Prof. John Sweeney & Fr. Sean MacDonagh review the Pope’s Encyclical for An Taisce
Professor John Sweeney former President of An Taisce and Ireland’s top Climate Scientist and Fr. Sean MacDonagh, so long a leading Catholic environmental voice and friend of An Taisce combined to write “Cry of the Earth” for the Irish Bishops, which was provided to Cardinal Turkson, the main organiser of the Encyclical.
On reviewing the Encyclical for An Taisce, they said
“The Pope’s message is highly relevant to Ireland. It is a reminder of the urgent and compelling need for courageous political leadership to see off short term powerful interest groups in putting in place a legislative regime that is not simply a minimalist effort. It is also a stark reminder that climate change mitigation should not simply involve an economist-centred approach, but one that reflects the global as well as local interests of climate justice.”
The full text of their review for An Taisce
The Papal Encyclical Laudato Si, or Praised Be is so titled after a famous prayer by St. Francis of Assisi and reflects the commitment of Pope Francis to the themes of environmental stewardship and climate change. In it he calls for an ethical and economic revolution to prevent catastrophic climate change and growing inequality. This eagerly awaited encyclical from the first Pontiff from the Developing World brings immense moral authority to the requirement, especially by developed countries to address in a meaningful way the growing threat of climate change. In what is an endorsement of the environmental movement from the world’s oldest and largest international organisation, Pope Francis, a trained chemist, calls for urgent action to develop policies to reduce greenhouse gases, including moving away from fossil fuels and developing renewable energy sources.
The Encyclical follows on from a number of comments by previous Popes on the subject and emphasises that climate change is not simply an economic issue, but one with immense moral and ethical dimensions. In the lead-up to the crucial Paris Conference in November, when a global agreement is hoped for, the Encyclical provides a powerful contribution. The Pope calls for urgent and far reaching cuts in greenhouse gas emissions and stresses the need for an internationally supervised agreement to ensure national and local efforts deliver on their commitments. He emphasises the need to move away from a solely economics-based view of the natural world and reminds us that it is essentially a moral and ethical problem. Our disconnect with the natural world is leading, he says, to an ecological crisis of our own making as out ‘throw away’ society destroys ‘our common home’.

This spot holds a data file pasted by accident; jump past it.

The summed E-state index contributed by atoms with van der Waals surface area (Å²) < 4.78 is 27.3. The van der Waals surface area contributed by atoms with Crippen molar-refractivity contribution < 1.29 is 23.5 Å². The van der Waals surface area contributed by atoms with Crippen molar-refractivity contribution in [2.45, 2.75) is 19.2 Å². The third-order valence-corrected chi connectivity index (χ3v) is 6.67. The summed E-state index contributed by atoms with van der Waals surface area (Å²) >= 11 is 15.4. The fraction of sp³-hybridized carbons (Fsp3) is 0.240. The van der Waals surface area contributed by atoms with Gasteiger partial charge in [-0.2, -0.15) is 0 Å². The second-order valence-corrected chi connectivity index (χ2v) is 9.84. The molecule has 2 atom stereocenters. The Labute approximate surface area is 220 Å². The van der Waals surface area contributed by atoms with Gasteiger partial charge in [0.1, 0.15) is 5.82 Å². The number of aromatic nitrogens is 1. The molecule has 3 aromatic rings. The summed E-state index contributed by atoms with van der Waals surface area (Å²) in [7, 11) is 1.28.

The main theme of the Encyclical is that of climate justice, essentially that the burdens imposed by the main greenhouse gas emitters should be recompensed, that the polluter should pay principle be recognised. This is highly relevant to Ireland, which has one of the highest per capita greenhouse gas emission rates in the world. It is also relevant to the current Climate and Low Carbon Development Bill, currently making its way through the Oireachtas. The Pope is particularly critical of the failings of political leadership and praises the work of non governmental organisations and civil society groups in holding politicians, paralysed by vested interest groups into inaction, to account.
The Irish bishops have also been prominent in addressing this issue through their recent project/pastoral letter entitled: “Cry of the Earth” prepared in conjunction with Trocaire. Indeed the two principal authors of this document: Fr. Sean McDonagh and Professor John Sweeney are aware that their work was provided to Cardinal Turkson, the main organiser of the encyclical. A major conference on Climate Justice supported by Trocaire, University and St. Patrick’s College Maynooth, timed to coincide with the encyclical, will take place in Maynooth next week [Note 1].
Given the emphasis of the encyclical on climate justice, It is ironic that Irish politicians have refused to accept modest amendments designed to make the bill an effective instrument to tackle Ireland’s contribution to adverse climate change impacts. It is particularly ironic, given the worldwide attention on climate justice, that the government vetoed an amendment to include mention of climate justice in the Bill as recently as last week. It is also regrettable that Ireland refuses to express in its legislation a target for greenhouse gas reduction as far away as 2050, a year that most other countries specify in their legislation.
The Pope’s message is highly relevant to Ireland. It is a reminder of the urgent and compelling need for courageous political leadership to see off short term powerful interest groups in putting in place a legislative regime that is not simply a minimalist effort. It is also a stark reminder that climate change mitigation should not simply involve an economist-centred approach, but one that reflects the global as well as local interests of climate justice.
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